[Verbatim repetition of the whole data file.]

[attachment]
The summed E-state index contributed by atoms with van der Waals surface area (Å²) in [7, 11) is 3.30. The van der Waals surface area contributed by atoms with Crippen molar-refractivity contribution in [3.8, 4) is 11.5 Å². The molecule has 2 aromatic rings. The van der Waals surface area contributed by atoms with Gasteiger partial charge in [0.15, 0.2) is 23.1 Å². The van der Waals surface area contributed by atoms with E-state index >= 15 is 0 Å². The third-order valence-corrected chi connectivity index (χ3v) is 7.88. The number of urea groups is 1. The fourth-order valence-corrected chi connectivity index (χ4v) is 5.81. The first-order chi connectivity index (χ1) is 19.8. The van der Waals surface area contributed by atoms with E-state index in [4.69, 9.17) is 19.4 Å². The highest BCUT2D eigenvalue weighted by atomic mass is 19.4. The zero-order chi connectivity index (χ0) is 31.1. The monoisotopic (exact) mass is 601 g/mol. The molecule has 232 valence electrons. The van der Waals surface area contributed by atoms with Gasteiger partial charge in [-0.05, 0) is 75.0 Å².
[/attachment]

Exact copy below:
The summed E-state index contributed by atoms with van der Waals surface area (Å²) in [7, 11) is 3.30. The van der Waals surface area contributed by atoms with Crippen molar-refractivity contribution in [3.8, 4) is 11.5 Å². The molecule has 2 aromatic rings. The van der Waals surface area contributed by atoms with Gasteiger partial charge in [0.15, 0.2) is 23.1 Å². The van der Waals surface area contributed by atoms with E-state index >= 15 is 0 Å². The third-order valence-corrected chi connectivity index (χ3v) is 7.88. The number of urea groups is 1. The fourth-order valence-corrected chi connectivity index (χ4v) is 5.81. The first-order chi connectivity index (χ1) is 19.8. The van der Waals surface area contributed by atoms with E-state index in [4.69, 9.17) is 19.4 Å². The highest BCUT2D eigenvalue weighted by atomic mass is 19.4. The zero-order chi connectivity index (χ0) is 31.1. The monoisotopic (exact) mass is 601 g/mol. The molecule has 232 valence electrons. The van der Waals surface area contributed by atoms with Gasteiger partial charge in [-0.05, 0) is 75.0 Å².